Simon serves us well
Simon Johnson is by far the largest caviar importer into Australia bringing in 1.8 tons last year. They deal directly with the producers, not through traders. They have exclusive contracts to three of the largest producers and are also the only licensed repacker of caviar and that is really important. Their main markets are the airlines, Qantas, Emirates and Qatar, and the best restaurants and hotels across the country.
Obviously, the growing and harvesting are worlds apart but in the tasting and enjoyment, there are a number of parallels with fine wine and caviar.
The big blue and gold cans (1kg and 1.8kg) arriving in Australia for repackaging are called the Mother Tins and referred to as caviar’s wine barrels by the Simon Johnson people. They are stamped with the word malossol which is Russian for low content of salt, 4% at most. Producers regularly phone Lisa and Kasia to ask how much they want. The Mother Tins arrive straight into the country just weeks after harvest. The grains inside gradually absorb just the right amount of the salt. Maturation could take 6 weeks to three months.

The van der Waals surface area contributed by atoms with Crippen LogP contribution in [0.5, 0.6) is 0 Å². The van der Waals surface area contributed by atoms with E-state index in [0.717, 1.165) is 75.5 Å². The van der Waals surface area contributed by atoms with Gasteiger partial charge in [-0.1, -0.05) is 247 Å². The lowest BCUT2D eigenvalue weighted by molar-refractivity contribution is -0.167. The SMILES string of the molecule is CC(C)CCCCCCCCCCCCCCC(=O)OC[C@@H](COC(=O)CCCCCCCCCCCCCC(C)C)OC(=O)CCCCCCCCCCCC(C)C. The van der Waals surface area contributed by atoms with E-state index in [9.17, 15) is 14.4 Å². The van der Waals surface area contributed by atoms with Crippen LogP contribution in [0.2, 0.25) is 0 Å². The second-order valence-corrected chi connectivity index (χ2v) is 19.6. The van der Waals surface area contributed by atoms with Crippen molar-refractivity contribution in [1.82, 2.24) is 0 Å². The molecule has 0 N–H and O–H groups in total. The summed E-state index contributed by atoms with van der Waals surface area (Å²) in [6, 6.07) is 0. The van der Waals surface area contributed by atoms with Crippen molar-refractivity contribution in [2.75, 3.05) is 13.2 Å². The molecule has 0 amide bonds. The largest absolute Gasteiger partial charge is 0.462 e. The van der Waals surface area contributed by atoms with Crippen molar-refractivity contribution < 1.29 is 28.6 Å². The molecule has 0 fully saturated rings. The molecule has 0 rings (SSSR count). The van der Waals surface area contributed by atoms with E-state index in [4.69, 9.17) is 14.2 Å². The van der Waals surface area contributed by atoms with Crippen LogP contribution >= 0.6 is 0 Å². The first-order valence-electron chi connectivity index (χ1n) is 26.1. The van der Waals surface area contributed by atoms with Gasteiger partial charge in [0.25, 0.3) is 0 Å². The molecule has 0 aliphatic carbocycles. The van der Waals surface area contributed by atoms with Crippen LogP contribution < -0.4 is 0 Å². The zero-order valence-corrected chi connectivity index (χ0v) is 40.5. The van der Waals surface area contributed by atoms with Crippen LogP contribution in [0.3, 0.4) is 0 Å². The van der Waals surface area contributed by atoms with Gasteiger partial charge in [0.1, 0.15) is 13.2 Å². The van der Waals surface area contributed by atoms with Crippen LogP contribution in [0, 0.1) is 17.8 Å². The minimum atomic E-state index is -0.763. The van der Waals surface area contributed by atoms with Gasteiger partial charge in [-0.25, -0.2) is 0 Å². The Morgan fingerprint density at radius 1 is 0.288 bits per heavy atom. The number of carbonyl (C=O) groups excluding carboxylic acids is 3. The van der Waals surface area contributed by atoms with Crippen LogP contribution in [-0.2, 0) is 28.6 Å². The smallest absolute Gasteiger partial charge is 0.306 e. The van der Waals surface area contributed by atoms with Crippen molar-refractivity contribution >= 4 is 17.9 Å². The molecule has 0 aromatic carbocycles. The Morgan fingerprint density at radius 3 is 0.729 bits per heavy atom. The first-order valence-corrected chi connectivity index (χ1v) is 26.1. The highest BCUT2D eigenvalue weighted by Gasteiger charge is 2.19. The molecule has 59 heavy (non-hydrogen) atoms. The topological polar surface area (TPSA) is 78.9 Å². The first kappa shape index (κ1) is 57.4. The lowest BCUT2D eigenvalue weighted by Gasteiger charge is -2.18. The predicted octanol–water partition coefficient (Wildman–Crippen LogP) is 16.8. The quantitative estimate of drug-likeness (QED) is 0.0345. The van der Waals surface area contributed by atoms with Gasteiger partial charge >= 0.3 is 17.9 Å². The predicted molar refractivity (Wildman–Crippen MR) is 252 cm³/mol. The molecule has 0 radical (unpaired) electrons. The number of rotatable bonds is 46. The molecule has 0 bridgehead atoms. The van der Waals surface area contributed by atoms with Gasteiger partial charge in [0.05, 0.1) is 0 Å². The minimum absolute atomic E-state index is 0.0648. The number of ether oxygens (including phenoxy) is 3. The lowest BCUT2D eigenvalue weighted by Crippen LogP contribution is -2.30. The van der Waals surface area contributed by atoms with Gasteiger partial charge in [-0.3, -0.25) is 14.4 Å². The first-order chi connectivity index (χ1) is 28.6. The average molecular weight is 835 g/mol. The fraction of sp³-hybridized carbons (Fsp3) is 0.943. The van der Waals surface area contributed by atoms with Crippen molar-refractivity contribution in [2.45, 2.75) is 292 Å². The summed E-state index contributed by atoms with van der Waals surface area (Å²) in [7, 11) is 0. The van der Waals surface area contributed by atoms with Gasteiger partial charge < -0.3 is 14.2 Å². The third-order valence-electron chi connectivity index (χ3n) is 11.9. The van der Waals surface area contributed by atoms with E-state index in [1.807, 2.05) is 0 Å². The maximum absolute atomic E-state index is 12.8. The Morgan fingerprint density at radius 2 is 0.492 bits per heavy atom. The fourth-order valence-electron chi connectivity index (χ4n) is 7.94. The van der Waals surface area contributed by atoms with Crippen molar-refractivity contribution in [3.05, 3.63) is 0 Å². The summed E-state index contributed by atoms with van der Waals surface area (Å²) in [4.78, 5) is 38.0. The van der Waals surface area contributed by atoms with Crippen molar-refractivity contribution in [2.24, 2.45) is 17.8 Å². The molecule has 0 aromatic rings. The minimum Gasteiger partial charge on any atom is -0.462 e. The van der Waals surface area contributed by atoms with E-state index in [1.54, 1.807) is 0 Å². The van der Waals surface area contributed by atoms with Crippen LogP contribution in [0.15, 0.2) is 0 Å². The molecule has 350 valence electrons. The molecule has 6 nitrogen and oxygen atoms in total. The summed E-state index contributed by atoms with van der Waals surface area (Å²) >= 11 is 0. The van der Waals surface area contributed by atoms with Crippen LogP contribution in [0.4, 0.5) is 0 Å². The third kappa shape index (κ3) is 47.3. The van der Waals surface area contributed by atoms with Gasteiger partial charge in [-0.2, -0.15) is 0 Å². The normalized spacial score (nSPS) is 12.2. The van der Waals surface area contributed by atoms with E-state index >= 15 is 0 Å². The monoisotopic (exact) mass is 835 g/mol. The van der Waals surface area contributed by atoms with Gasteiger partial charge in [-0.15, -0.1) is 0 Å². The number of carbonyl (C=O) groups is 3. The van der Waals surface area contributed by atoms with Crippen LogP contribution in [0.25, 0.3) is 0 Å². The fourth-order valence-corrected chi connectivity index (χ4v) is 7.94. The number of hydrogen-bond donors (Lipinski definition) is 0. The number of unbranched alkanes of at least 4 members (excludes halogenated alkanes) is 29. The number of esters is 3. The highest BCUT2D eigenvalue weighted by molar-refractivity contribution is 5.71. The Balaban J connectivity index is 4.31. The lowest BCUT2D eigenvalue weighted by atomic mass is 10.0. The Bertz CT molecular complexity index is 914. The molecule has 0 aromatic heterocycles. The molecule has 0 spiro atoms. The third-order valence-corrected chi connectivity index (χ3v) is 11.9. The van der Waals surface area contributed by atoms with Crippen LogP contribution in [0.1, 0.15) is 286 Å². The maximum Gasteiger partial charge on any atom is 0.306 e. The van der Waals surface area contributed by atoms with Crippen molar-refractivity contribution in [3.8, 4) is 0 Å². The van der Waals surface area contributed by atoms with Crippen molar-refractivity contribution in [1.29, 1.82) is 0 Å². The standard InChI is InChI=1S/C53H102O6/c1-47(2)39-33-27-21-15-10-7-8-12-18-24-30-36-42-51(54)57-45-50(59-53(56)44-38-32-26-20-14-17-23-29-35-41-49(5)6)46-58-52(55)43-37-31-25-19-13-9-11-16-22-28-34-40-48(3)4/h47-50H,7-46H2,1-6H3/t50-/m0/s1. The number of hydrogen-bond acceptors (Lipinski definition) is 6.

When ready, according to an optimum timeframe provided by the producers, they are then ‘decanted’.
In the caviar room, which is like a surgical theatre kept at minus 6 degrees, the precious grains are carefully spooned into one of 150 different smaller packages. Their stock is always fresh for their local customers not prepacked on the other side of the world.
We have four small tins in front of us. We have a small golden key to open them. We do that. And take note of the different appearance of the contents. Kasia brings up the wine comparison again, suggesting each variety of pearl could be compared to the different varieties of grapes. Each has its own size, colour variations and appearance and unique flavour. Where they are farmed and how they are treated give detectable variations, just as there are in wines handled by different winemakers from the same grape variety.
We start with the Black Pearl Siberian Oscietra produced in the crystal-clear waters of Goslawice Farm’s lake in north eastern Poland. We start there because the flavour is judged more subtle compared to those following.